This week is a holiday week in the U.S., so this week’s blog will be shorter than usual.
On November 8, the U.S. midterm elections were held with both expected and unexpected results. The Republican party captured the House of Representatives (expected) but lost the Senate (unexpected).
First, let’s summarize the outcome. In the 2022 midterm elections, a record-breaking 145 American Muslim candidates ran for office for school boards and city councils on the local level, judges and state representatives on the state level, and Congressional and Senate positions on the federal level. Most people know that Dr. Mehmet Oz lost the P.A. Senate seat to now Senator-to-be Fetterman. However, three Muslim incumbents in the House of Representatives won their reelection bids. In all, 82 Muslim candidates won their elections. All incumbents were reelected. Two years earlier, 71 Muslims were running for office, so this is a quickly growing progression of Muslims entering politics. In Georgia alone, four Muslim Americans were elected to state office.
82 Muslims in elected office is just a foot in the door. To be representative, it needs to increase, and it will probably will. The Pew Research Center projects 3.85 million Muslims will be in the U.S. by 2020. That is about 1.1 percent of the population. Another survey by the U.S. Religion Census shows the number of Muslims who participated in mosque prayer at 4.5 million in 2020. That is about 1.3 percent of the population. On the Federal level, those numbers would be one senator and five members of Congress. We can expect Muslims to achieve that goal and maybe more in the next decade.
Muslims as Democrats
In all the sources I checked, all the Muslim candidates, except one, ran as Democrats. Dr. Oz ran as a Republican candidate for the U.S. Senate seat in Pennsylvania. So, why do Muslims identify so heavily with the Democratic Party? Some explanations for Muslims leaning Democrat include the Republican Party’s response to Muslim tragedies and the creation of policies harmful to the Muslim community, such as surveillance programs and religious profiling. A Pew Research Center survey back in 2017 shows that 66 percent of Muslims identify as Democrats. It didn’t matter if the Muslims were born here are immigrated here; two-thirds favored the Democratic Party versus 13 percent for the Republican Party. Some reasons: Muslims overwhelmingly prefer big government and government social safety nets for people down and out; American Muslims are more liberal (as evidenced by high support for homosexuality) than their Asian or Middle eastern cousins; They also see no conflict between democracy or Islam, again in contrast to their Middle Eastern cousins. But that was back in 2017. What about now?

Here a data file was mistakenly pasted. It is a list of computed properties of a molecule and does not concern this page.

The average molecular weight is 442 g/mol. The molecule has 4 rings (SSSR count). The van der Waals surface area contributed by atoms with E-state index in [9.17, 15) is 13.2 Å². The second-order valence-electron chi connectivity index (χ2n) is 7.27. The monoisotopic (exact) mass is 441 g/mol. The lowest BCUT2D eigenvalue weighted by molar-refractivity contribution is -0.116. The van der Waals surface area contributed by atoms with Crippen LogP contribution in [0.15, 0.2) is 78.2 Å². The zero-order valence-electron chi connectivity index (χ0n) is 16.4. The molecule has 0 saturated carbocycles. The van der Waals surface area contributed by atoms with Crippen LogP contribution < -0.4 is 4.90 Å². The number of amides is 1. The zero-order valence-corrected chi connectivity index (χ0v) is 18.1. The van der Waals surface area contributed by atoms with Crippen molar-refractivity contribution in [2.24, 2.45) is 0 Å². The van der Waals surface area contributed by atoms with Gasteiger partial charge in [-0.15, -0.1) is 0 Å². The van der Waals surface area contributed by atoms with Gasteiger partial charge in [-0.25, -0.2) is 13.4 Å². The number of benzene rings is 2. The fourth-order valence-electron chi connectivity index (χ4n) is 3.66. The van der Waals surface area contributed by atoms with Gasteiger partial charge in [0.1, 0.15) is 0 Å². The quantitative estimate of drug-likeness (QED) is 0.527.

Muslims have a heritage of free market economics. The Prophet was a trader, as were the caliphs that followed him. Republicans also have an edge in business, favoring capitalism over socialistic tendencies. Muslims are risk-averse, as was Mohammad. Speculation was not acceptable. A free-market economy was good, but the profits you earned had to be handled so that the community profited. Thus, Muslims have one foot in the Republican camp and one foot in the Democratic base.
An Unexpected Response
The 2022 midterm elections showed that Muslims shifted towards the right, with 28 percent of Muslim voters voting Republican, a doubling of voters from the 2018 midterms, according to WSJ exit polling. Parts of the Muslim community saw their values align more with the GOP platform, such as parental rights in education and social conservatism. It is also noteworthy that the Islamic religion accepts abortion only in dire circumstances. However, the three Muslim congressmen go along with the Democratic Party’s position on abortion because they must. Recently, a School Board allowed a school library to have a book promoting homosexuality in its inventory. Below is a YouTube video of a Muslim parent confronting a Dearborn School Board member, who is also Muslim, about that book. In a Muslim-dominant country, this would never happen, but in a democracy, the School Board is accountable to the parents, or they will be voted out, as happened in numerous school boards this month.
According to the Associated Press VoteCast, from 2018 to 2020, of all religious groups, the Muslim community had the most apparent shift to the Republican Party. If the Republican Party takes action now, the Muslim community will shift more significantly by the 2024 elections.